Of course, the Lesothans were not the only ones who had found themselves in a strange alliance with the leftist guerillas spearheading the uprising. As the war grew ever more brutal, the Afrikaner government had increasingly abandoned its efforts to coopt traditional leaders and intensified its crackdowns on local populations. Tribal rulers, who still held a great deal of sway and popular support, would be instrumental in mobilizing those they still nominally ruled over against the common enemy. On the other end of the spectrum, however, there were still those who collaborated with the regime. Most infamous was the government of Swaziland, which had maintained a secret security agreement with South Africa and often allowed the SADF to pursue its targets over the border. Even beyond the House of Dlamini, were a dizzying variety of semi-sovereign bantustans hastily established by the Apartheid government in an effort to segregate the native populations from the rest of the country.

Needless to say, when all was said and done and the Revolution won, there was a great deal of spirited debate over what future the various monarchies could possibly have in the Union. Even as many collaborationist houses were dismantled, sometimes violently in the case of Swaziland, there remained numerous traditional leaders who had played an important role in winning the war, and held a great deal of sway. Suggestions of attributing any kind of official powers or recognition to these subnational monarchies were ultimately rejected, especially as the Party was disinclined to grant formal roles to hereditary institutions.

That the Party did not recognize these institutions, however, did not mean that they ceased to exist. Those who had supported the Revolution would continue to wield a great deal of influence(and in the chaotic early days, firepower), and would even make their way into various government positions. Local authorities would frequently have to contend with what could sometimes amount to entire parallel power structures. While these situations would become less common as the various republican governments finally began to assert themselves, it was certainly indisputable that constituent monarchs would hold some level of respect within their communities.

Towards the middle of the 21st century, the central government would finally make an effort to formalize its relationship with these groups. Termed as “Principal Leaders,” the UAPR would by 2100 be home to over seventy recognized constituent monarchs and tribal leaders. While not granted any formal powers, local officials were “Encouraged to work alongside community leaders in order to better serve the People.” This would prove to be most relevant in the nation’s ongoing efforts to record and preserve the histories and lineages of its many constituent groups, and in many ways the monarchs of the Union represented a past that had been increasingly lost to time and conflict.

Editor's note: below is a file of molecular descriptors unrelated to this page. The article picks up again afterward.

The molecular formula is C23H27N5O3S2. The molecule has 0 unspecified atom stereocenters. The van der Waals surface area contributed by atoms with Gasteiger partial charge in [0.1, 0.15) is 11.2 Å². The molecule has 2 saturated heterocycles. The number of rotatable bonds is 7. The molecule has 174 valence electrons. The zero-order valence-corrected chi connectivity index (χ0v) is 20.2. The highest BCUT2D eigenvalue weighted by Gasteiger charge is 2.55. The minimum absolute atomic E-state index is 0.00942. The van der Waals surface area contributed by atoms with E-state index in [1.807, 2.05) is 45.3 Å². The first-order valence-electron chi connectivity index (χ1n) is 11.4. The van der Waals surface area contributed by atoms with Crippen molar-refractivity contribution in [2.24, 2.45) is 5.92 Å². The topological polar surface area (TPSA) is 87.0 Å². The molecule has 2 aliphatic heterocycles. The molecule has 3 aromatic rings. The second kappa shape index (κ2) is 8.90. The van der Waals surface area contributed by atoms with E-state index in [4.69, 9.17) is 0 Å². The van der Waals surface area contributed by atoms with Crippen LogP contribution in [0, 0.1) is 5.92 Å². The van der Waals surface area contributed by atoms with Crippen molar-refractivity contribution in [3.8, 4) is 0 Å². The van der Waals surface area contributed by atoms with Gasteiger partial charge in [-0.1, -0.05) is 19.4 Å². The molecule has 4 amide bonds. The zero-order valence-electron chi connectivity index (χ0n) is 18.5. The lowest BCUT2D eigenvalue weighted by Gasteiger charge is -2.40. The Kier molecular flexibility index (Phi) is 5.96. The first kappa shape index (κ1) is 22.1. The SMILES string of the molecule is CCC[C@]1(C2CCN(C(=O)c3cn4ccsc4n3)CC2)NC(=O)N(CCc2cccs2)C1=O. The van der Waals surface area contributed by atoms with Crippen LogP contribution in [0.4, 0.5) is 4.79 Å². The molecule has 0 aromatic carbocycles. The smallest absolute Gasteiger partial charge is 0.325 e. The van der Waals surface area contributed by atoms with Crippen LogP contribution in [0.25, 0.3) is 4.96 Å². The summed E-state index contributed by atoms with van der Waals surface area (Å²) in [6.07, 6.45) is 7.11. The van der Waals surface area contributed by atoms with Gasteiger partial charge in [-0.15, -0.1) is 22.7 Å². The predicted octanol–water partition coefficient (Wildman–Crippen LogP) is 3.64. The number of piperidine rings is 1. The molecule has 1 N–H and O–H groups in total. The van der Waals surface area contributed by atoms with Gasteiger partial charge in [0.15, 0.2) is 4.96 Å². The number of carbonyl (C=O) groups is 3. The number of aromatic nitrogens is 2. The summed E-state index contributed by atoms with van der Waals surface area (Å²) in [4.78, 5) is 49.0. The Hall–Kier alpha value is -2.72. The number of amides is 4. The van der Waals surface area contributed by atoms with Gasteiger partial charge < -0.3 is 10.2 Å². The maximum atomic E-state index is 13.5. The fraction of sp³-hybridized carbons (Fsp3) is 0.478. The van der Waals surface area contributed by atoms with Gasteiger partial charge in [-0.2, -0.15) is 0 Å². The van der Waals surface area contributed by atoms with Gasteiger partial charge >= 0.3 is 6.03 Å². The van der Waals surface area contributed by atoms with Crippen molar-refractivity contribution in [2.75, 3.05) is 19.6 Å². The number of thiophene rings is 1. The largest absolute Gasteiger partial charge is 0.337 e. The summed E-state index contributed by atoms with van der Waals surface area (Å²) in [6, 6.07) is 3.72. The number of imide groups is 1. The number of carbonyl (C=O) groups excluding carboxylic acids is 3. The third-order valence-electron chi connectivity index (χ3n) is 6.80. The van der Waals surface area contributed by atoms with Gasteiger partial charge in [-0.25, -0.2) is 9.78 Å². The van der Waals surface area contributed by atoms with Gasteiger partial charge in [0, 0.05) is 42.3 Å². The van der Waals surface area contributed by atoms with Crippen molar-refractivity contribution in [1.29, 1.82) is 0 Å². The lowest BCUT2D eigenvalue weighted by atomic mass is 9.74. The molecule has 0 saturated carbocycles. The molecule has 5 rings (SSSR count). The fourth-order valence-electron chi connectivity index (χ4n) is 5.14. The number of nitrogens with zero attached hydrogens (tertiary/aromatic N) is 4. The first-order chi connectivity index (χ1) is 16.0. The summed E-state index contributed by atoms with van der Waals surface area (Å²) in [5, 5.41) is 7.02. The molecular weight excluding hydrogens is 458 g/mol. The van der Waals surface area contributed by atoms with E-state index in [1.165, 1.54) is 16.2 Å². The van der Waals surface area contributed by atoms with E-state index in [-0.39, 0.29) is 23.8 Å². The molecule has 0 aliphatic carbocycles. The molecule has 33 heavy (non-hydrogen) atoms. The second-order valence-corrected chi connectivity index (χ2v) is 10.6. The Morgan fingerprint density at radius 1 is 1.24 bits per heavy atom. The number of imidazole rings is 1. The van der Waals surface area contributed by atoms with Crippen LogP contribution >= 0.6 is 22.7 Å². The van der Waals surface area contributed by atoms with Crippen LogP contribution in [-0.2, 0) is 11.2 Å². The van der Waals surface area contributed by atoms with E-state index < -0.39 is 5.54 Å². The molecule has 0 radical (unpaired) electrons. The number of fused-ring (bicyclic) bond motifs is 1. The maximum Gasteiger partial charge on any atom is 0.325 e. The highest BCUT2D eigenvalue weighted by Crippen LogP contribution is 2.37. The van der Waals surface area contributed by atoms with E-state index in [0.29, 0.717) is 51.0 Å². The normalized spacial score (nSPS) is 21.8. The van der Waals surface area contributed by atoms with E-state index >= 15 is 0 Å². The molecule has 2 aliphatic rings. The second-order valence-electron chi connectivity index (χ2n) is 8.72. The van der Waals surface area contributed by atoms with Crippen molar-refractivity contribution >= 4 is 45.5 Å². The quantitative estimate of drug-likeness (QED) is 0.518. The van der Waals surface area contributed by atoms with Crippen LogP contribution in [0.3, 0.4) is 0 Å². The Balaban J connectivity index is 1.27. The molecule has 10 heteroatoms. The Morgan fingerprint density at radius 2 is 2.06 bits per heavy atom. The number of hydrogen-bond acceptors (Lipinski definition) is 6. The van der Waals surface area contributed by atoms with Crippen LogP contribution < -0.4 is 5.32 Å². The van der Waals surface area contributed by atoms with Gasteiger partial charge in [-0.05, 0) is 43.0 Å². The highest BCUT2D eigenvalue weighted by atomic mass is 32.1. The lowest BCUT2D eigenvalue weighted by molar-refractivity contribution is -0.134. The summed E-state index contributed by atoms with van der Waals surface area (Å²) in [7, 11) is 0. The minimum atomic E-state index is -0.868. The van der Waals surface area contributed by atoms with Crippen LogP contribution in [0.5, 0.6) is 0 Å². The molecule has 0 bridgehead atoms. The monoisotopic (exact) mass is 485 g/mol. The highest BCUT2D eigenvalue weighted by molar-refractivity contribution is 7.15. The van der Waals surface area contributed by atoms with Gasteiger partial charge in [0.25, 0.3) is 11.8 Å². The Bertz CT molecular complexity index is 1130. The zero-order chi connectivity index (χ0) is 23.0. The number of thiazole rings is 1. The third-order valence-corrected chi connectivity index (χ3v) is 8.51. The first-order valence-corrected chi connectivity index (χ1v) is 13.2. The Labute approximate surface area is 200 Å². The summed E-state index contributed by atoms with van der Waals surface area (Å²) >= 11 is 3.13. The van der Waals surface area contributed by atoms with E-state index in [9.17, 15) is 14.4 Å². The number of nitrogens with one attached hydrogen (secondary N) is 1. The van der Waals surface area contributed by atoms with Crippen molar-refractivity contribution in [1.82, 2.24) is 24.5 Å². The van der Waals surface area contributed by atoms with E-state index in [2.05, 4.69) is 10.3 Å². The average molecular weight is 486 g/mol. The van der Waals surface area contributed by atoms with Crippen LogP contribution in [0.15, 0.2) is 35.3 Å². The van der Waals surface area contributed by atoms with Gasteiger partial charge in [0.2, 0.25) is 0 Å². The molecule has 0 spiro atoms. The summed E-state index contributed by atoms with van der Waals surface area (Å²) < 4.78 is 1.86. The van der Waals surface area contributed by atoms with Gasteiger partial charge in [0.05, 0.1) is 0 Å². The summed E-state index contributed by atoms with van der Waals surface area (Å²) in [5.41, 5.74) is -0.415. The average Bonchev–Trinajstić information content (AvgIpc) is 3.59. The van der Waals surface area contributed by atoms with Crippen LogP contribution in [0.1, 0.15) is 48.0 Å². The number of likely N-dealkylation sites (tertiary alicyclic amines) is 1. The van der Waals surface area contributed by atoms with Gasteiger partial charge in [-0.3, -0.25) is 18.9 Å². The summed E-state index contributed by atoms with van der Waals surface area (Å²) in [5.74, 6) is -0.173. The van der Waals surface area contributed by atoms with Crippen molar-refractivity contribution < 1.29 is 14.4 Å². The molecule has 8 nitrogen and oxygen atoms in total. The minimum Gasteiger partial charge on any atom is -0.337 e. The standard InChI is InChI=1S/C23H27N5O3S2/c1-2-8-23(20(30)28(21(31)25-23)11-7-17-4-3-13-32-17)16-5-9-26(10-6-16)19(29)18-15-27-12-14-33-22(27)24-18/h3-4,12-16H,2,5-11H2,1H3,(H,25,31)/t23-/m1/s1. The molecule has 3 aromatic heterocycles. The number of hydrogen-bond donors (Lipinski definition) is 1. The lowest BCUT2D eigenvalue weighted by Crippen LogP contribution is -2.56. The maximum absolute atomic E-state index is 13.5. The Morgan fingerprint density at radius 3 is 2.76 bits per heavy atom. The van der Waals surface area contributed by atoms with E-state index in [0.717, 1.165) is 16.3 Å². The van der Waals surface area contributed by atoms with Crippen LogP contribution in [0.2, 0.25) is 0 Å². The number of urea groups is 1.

The Road to 2100 - Through Endurance We Conquer

Antarctica was a vast, unclaimed wasteland, uninhabited and uninhabitable, a meaningless white blob at the bottom of the maps with no enforceable claims and no borders, and likely to remain so forever, especially when there were so many more interesting things going on in the equally unclaimed and far more vast expanses of space. Or at least, that was how much of the general public had seen it. In truth, there were still a great many things going on in the continent, and the Union’s relative proximity to the territory meant that it was inevitable that it would play a role.

This role effectively predated the Union itself, and went all the way back to the old South Africa. The South African National Antarctic Program had always been of a fairly low priority, mostly due to the governments resources being directed to efforts to retain control over their increasingly disintegrating nation. Antarctic operations during this period were centered around the sub-Antarctic Prince Edward Islands, and rarely went much further than those. The Islands did become a source of serious contention after the success of the Revolution, however, as they were effectively the last bit of South African territory not in the hands of the rebels. Though the islands were home only to a handful of researchers, there was little in the way of a fleet with which to take them, and there were some suggestions that the Islands might be broken off from the country entirely. Ultimately, the final peace agreement between the rebels and the Apartheid government would see the islands used as a bargaining chip by the latter, and eventually handed over peacefully in exchange for various concessions regarding the safety of certain officials. Curiously, the PEI remain to this day one of the few territories which would keep their European names after the Revolution, likely due to lacking any local populace who might care to change that.